Thursday 18 October 2012

The Write Way with Gregg Olsen

Today on the blog, I am happy to have Gregg Olsen, author of the Empty Coffin series, telling us his writing secrets!
Betrayal, the sequel to Envy in your Empty Coffin series was released in September. Can you tell us a bit about it?

Thank you for asking! Again there are more dark doings going on in pretty, but creepy, Port Gamble, Washington. It starts when UK-based foreign exchange student Olivia Grant meets her untimely end (spoiler!) but at Taylor and Hayley Ryan try to figure out what happened to her, the begin to find out more about themselves – and the source of their paranormal powers. It’s a mystery…so that’s all I’ll say. 

The two main characters are twins, what made you choose them to lead the story?

I’ve always been fascinated by twins – mostly because I am the father of twin daughters. My girls are young women now, but it wasn’t that long ago that I had that front row seat to the complexities of twins growing up. Parents do the best they can to make things “equal” and fair, but there are always jealousies and conflict that’s unique with a best friend/rival who looks just like you. Hayley and Taylor Ryan aren’t my daughters, of course, but there are moments in Betrayal and Envy that are ripped from the pages of their diaries – not literally, of course.

What kind of research did you need to do in order to write this book?

In a very real way, I feel like I’ve been researching this kind of story my entire life. At the heart of it, the series is about a family immersed in crime – something I know a little bit about. I’ve been to crime scenes, talked to cops, interviewed killers. Since I consider the town of Port Gamble a character in the series, I did spend a fair amount of time there getting the lay of the land. I wanted to plot a series grounded in a real place and I’ve done my best to nail it. The houses in the books are as they are in real life. Hayley and Taylor live in house no. 19 – and it is just as described. I like the idea of my characters living in a real place. Just makes the experience of writing about them and (I hope for readers too) seem all the more believable. Even when the fantastic happens!

Do you edit as you go along or do you wait until the first draft is finished?

I do as much rewriting as I can, but I have to admit that I’m always racing to the finish. I’m always trying to get to the finish before my editor has a heart attack because I’m late. I polish as much as I can, but I’ve had able editors on the books who’ve been very helpful in making each page the best it can be.

How long did it take you write the first draft?

The first draft for Betrayal took about four months. Seems longer!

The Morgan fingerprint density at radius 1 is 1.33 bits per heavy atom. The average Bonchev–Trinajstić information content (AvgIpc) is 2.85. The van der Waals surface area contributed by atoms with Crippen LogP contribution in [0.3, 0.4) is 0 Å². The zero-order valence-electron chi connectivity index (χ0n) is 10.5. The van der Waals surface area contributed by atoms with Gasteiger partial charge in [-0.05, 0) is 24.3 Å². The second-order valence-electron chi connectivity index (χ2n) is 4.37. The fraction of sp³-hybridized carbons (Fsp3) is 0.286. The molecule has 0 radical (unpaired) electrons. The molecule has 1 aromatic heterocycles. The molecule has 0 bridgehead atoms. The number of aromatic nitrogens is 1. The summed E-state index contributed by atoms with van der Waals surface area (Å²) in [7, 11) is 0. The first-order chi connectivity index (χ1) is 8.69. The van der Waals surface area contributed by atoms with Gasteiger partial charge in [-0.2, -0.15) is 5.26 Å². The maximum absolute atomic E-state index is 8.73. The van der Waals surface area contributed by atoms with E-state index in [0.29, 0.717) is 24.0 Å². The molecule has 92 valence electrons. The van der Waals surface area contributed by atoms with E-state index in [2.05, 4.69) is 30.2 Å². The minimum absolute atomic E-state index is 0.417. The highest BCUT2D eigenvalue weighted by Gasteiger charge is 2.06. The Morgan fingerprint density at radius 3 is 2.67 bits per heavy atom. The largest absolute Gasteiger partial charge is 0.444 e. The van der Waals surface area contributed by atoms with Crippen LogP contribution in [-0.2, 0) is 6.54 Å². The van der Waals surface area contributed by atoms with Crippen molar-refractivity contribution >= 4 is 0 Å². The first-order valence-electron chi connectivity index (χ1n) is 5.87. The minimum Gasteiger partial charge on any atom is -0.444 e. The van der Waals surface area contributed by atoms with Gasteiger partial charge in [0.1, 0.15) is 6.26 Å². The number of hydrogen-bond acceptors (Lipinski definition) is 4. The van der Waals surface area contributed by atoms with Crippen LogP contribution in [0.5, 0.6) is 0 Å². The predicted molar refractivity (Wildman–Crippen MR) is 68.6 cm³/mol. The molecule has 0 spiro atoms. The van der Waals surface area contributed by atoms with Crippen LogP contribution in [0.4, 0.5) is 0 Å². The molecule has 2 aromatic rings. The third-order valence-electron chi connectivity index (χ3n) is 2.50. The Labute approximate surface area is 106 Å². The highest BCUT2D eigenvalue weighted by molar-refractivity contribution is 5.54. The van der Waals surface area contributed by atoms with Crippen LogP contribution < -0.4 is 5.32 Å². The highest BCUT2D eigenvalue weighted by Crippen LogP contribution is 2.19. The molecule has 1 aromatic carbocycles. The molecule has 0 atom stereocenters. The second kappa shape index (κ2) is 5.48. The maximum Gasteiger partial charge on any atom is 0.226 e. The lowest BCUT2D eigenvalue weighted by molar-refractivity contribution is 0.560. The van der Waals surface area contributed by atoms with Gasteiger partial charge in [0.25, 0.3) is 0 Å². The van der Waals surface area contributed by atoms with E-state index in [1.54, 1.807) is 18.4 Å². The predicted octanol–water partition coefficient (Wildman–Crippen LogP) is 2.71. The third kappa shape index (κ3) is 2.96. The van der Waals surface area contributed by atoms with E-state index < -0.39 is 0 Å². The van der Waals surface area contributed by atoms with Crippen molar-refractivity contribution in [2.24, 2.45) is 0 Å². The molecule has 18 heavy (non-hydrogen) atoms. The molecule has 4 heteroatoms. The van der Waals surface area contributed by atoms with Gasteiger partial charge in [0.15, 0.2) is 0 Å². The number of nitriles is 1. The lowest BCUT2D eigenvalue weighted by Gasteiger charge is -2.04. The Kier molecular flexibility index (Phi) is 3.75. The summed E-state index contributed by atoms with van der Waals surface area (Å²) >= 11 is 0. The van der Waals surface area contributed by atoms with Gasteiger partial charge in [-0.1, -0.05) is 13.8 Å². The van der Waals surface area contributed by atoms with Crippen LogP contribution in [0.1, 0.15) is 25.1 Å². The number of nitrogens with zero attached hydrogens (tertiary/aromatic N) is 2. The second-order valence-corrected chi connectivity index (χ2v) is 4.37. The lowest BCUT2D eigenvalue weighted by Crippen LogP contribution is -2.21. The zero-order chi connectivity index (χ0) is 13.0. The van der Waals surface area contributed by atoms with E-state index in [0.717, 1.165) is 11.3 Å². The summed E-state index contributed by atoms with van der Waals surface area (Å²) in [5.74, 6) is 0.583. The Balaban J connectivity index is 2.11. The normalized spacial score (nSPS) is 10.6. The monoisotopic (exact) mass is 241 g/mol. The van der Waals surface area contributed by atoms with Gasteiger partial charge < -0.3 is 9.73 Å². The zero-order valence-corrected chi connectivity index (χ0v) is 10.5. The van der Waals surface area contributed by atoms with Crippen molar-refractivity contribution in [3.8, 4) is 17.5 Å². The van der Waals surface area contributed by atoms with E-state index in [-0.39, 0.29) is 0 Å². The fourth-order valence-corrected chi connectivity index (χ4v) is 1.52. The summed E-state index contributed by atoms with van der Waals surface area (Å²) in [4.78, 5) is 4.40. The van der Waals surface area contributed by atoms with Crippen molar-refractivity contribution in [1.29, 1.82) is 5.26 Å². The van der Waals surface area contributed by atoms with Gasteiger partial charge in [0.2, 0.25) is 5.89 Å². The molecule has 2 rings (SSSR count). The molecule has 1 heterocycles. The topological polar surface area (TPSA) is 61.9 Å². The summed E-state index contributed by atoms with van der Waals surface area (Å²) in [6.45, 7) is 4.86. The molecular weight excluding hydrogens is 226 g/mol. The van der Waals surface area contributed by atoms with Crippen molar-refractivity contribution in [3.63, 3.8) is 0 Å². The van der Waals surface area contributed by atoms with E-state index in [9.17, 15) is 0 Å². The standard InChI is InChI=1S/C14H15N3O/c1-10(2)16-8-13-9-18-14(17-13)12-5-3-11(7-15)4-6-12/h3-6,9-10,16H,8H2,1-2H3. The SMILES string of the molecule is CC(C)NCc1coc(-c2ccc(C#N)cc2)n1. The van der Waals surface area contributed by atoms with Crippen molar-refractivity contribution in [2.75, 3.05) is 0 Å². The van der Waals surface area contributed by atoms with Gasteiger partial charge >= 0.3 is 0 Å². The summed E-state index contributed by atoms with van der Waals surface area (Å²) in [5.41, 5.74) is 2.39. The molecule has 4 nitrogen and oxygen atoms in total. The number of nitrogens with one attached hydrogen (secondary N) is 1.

When writing, what is your daily word target?

I’m glad you asked that. You obviously get it. Books are written a few words at a time. I need to hit 1,000 words a day in order to get where I want to be.

Does the writing become easier with each new book you write?

Yes and no. Sometimes. I’m not sure. J I guess I could tell you that sometimes it feels as though the words are flowing easier, but it is always the same amount of work to get the job done. Also, it’s always a challenge to make sure that everything is just as it should be. You ask yourself over and over: Is this going the right way? Am I getting the words on the page in the way that will make the reader want to turn that page to the next?

What are you working on right now?

I’m working on another YA novel and a true crime. I have an adult thriller coming out from Constable and Robinson in January. It’s called The Fear Collector.

Which authors inspired you while growing up?

So many. But I always go back to Stephen King and later, Dean Koontz. I loved the kinds of books those two wrote – scary and creepy….and also emotionally satisfying. Carrie by King was a particularly important read for me.

Do you have any advice for aspiring and unpublished authors?

I give the same advice that others have given to me. If you want to be a writer, you have to practice. Writing is a craft and that means you’ll make mistakes as you learn to get better. Don’t worry about failing a time or two (or an hundred times!). You have to pick yourself up and start over. Don’t give up.
Thank you Gregg for such fabulous answers. Betrayal, the second book in the Empty Coffin series,  was published by Splinter on the 22nd August and is available via Amazon. 
Gregg Olsen has a huge readership in the US and beyond and has been compared to Joseph Wambaugh and James Patterson. He is the author of eight true crime books including Cruel Deception and Starvation Heights.  His fiction includes Heart of Ice, and Closer than Blood which charted on both the New York Times and USA Today bestseller lists on publication. The Bone Box was number one on the US’s list of best-selling e books on publication in April. He also contributed a short story to Killer Year, an anthology edited by Lee Child.

To find out more about Gregg Olsen:

Twitter: @Gregg_Olsen


  1. Great questions and answers, thanks to you both.

  2. Wonderful "write way"! He offers aspiring authors sound advice and inspiration. :)

  3. Great post, thanks Viv and Gregg. I've got the first two 'Empty Coffins' on my TBR - can't wait to get to them! :)

  4. Fantastic interview and some very thoughtful answers - I really must look into this series! :)


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